(9) Limit Hard inquiries. Hard inquiries can take up to five (5) points off your credit score. Applying for new credit will lower your credit score. Keep inquiries at a minimum. Additionally, any company that pulls your credit report without your authorization is in violation of the Fair Credit Reporting Act which allows only authorized inquiries to appear on your credit report. According to FCRA rules you are entitled to $1,000 for each unauthorized hard inquiry. (New Credit Applications is 10% of your credit score)
(10) Know the Information reported by Credit Card Companies. Make sure your credit card companies report your limit and balance. Some may only report your balance and not your credit limit. Lenders who engage in this practice may actually be causing your credit score to be lower. The scoring system will plug in your highest balance as your credit limit and if you are currently at a high balance this can be detrimental to your scores. Capital One was notorious for this practice however; in August 2007, they changed their policy and will be reporting credit limits. This means many consumers who hold a Capital One credit card may see a boost in their credit scores.
(11) Pay Obligations by the Due Date. Pay your obligations by the due date. A late or missed payment can drop a good credit score by 100 points or more. It may not make sense but if you already have negative entries on your credit report adding more will not hurt you as much as if you don't have any negative entries. Regardless, paying on time can raise your credit score. (Payment History is 35% of your credit score)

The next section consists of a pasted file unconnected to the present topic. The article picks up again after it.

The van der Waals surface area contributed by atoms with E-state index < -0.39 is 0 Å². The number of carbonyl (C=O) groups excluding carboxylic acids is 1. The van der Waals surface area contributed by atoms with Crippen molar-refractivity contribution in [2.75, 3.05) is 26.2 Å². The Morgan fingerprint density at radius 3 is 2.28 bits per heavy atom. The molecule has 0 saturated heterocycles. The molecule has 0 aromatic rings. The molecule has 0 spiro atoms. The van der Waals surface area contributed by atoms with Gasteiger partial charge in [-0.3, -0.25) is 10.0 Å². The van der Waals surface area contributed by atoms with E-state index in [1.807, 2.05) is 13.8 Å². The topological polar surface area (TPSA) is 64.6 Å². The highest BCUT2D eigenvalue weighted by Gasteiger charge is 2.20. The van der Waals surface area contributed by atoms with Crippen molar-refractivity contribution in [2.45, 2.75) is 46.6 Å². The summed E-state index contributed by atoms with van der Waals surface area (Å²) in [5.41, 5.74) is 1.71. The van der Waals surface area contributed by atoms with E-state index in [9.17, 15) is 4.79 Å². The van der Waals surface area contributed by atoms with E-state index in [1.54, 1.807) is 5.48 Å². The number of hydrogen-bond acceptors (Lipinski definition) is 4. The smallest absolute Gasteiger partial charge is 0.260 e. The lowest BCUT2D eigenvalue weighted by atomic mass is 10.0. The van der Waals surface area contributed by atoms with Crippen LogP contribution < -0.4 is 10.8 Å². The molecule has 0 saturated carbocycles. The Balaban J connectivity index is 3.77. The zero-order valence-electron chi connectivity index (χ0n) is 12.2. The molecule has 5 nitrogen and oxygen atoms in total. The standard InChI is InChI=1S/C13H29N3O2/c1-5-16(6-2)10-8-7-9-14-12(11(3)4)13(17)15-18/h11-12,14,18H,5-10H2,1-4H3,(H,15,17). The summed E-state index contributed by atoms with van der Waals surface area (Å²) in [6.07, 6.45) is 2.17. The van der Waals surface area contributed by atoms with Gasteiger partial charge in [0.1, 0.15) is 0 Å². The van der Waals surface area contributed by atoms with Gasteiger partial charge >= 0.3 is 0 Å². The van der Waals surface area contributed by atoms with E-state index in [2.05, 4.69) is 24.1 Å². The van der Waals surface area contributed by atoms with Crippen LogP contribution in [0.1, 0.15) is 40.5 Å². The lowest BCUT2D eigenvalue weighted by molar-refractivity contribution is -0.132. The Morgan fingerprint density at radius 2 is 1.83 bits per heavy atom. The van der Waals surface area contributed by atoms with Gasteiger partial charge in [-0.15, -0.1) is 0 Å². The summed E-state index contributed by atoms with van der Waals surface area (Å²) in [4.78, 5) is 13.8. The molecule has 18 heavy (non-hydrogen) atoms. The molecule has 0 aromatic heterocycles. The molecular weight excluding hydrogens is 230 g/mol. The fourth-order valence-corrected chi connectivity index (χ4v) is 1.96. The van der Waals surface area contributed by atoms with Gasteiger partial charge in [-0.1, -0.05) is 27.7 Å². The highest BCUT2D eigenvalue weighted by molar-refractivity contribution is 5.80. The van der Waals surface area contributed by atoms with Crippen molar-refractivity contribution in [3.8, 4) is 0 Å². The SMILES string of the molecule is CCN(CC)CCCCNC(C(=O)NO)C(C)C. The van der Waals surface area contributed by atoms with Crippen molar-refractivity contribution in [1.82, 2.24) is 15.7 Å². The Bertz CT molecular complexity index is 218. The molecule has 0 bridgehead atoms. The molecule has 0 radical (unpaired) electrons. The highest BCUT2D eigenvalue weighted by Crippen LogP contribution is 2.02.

(12) Zero Balances may Hurt Your Credit Score. Strange but true. If you have many credit card accounts with zero balances your credit score may be lower. Credit scores can be raised by maintaining a small balance (at least $10) on your credit cards.
(13) Keep Balances to Thirty Percent (30%) of Credit Limit. Do not use over thirty percent (30%) of your available credit. Keep those balances low and your credit scores will rise. Definitely do not go over your credit limit. This hurts your credit score tremendously.
(14) Request a Deletion. If you pay a collection or settle a debt make sure you obtain a deletion and not a "paid collection" entry. This also applies to paying a debt directly to the creditor. Your creditors have the power to delete the entries they put on your credit report. A paid collection and an unpaid collection hold the same negative weight because it is still a collection entry. Your credit score will not improve once you pay a collection. Always request a deletion; in fact, some collection agencies have a "deletion fee". Basically you pay an extra fee to have the item deleted. When you negotiate a deletion always get it in writing. This is your proof and once you have a deletion letter you do not have to wait for the creditor to submit a request for the item to be removed from your credit report. You can submit it directly to the credit bureaus and they will remove the item.
(15) Re-Aging to Improve Your Credit Scores. Re-Aging is a technique used by creditors to get rid of your past-due account. You are no longer delinquent and your account status changes to "current" which increases your credit score. Request Re-Aging from your creditors. Re-Aging is a quick and free method to raise your credit scores, it gives you a fresh start. Federal guidelines dictate how creditors can re-age accounts but essentially here is how it works:
• The borrower has to demonstrate renewed commitment and ability to pay the account on time.
• The account should be at least nine (9) months old.
• The borrower should have made at least three consecutive monthly minimum payments.
Source: Free Articles from ArticlesFactory.com
Related Tags: credit, tips, to, improve, and, rebuild, scores, 15
Lisa Phillips is a marketing executive specializing in business expansion and development. Because many small business owners lack the personal and business credit necessary to grow and expand, she has developed a free website to aid consumers as well as entrepreneurs in rebuilding and taking control of their credit. www.rebuildcreditscores.com